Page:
Tuesday, December 16, 2014

Adelaide 2014: The AfterThoughts

Australia vs India, Adelaide 2014

It was a Test like no other. Matches have been held in the shadow of death before. One of Australia's greatest batting talents Archie Jackson died of ill-health while an Ashes tour was on in Australia. The Chennai Test of 2008 was played in the immediate aftermath of the Mumbai terror attacks. And one of the greatest series of all times, the 2005 Ashes was played with the backdrop of the London bombings. 

However this match was different. An international player dying during the course of play in a first class match was an unprecedented event. The entire cricket community was in a state of shock. Something as innocuous as a cricket delivery had taken away a cricketer's life. Phil Hughes's sudden death and the subsequent outpouring of grief had rightly lead to the rescheduling of the India-Australia matches.

The rejigged Test series was cricket's way of saying "The Show Must Go On". There were lots of tributes paid to Phil Hughes during the game. 63 not out and 408 became the new landmarks in the scorebooks.

And above all this was Michael Clarke. The man had been in a row with the selectors  over his fitness when the incident happened. He was immediately on the scene, all animosity forgotten. As a leader of men, Clarke's stature has grown tremendously over the last few days. He took the field inspite of fitness issues and scored a century. However in the process, he picked more injuries. And there is a chance that he might never play again. Yet, I doubt that Clarke would have missed this game for the sake of prolonging his career.

The bouncer has always been a thrilling sight to watch. Now it had blood on its name. So I was wondering who would be the first bowler to bowl a bouncer in this game. And how would the crowds react. The answer came soon enough. Varun Aaron bowled it in the very initial stages. What was heartening was the crowd's reaction. There was applause for the bowler. A sign that people wanted things to become as normal as possible.

However Day 3 proved that things can never be the same again. Mitchell Johnson hit Virat Kohli bang on the helmet.  The entire Australian team, the non-striker and even the umpires ran in to check on Kohli. Thankfully no harm had been done. Yet Johnson was looking more terrified than anybody else. In earlier times, the bowler would have followed it up with a stare and/or some choice words with the close-in fielders also adding their two bits. Things have changed.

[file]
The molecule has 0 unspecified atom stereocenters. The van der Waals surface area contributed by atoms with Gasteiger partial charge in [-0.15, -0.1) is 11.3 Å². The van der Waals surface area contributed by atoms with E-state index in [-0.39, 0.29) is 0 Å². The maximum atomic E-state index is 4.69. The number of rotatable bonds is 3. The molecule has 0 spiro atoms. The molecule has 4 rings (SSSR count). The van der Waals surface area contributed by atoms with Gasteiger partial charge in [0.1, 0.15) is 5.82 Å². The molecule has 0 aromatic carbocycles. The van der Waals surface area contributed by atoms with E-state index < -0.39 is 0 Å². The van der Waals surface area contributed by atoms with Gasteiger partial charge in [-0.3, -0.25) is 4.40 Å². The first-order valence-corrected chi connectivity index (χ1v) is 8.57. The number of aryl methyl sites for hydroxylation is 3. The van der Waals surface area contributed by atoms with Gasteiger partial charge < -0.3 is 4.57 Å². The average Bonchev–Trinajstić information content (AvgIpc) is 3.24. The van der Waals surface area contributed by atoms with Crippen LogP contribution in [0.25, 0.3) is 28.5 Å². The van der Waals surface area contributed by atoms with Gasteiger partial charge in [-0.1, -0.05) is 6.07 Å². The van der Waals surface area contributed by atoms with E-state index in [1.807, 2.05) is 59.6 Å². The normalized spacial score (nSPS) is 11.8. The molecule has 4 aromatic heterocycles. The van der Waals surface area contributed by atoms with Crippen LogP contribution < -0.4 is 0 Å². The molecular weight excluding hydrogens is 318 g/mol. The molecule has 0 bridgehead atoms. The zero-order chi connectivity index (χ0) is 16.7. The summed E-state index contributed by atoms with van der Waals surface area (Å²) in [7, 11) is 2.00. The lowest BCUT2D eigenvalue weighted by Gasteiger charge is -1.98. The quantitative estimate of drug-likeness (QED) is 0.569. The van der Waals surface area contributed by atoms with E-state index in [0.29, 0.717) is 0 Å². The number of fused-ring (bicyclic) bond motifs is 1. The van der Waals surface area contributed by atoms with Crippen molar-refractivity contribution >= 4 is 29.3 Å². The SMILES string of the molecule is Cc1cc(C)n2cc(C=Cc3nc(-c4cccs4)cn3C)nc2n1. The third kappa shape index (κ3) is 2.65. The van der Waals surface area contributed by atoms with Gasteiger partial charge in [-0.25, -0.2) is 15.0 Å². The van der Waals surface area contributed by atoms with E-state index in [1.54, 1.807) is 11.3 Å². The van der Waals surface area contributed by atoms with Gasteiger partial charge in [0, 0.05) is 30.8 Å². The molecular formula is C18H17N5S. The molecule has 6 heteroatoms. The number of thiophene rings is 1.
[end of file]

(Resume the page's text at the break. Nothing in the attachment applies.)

Yet nothing symbolized how much nature wants to back into balance than the verbal altercations between Aaron, Warner et al on 4th day. For some odd reason it was actually good to see that things were moving towards normalcy. Not that sledging and rude gestures are any good, but somehow it certainly helped in the healing process.

And finally a few words on India's performance. India's bowling is in a terrible condition. The bowlers are fast but too wayward while the spin department is itself in a spin. There is no way we can win Test matches with this attack on any half decent pitch. India's batting has no sting in the tail. The top order can bat firmly but is more likely to collapse under pressure.

However what was refreshing to watch was India's approach towards the 4th innings chase. With such a target, 80 percent of the times we would have collapsed quite early in the day and showed no fight. Other times we might have batted out a draw with the opposition under no threat. However Kohli and company actually went for the target. And for this very reason the defeat did not hurt as much. Yes we suffered a spectacular collapse losing 8 wickets in under a session. Yet the approach was there to win it.

Probably it was the stop-gap captaincy of Kohli which made India go for the target with Kohli himself leading the way with twin hundreds. However his captaincy shouldn't be judged on one off instance. After all as a stop-gap arrangement till Dhoni returned, Kohli could easily take more risks than the incumbent.

So in the end a grieving Australian camp turned up and outplayed the Indians. The first Test match is out of the way. And hopefully normal service will resume from Brisbane onward.

P.S. A word on Sean Abbott. It must have taken tremendous mental strength to come back and play in the very next match. That too in the very same ground. After all that he had to go through, he came up and got his career-best bowling figures. Hats off to the young man.

No comments:

Post a Comment

The Commentary Box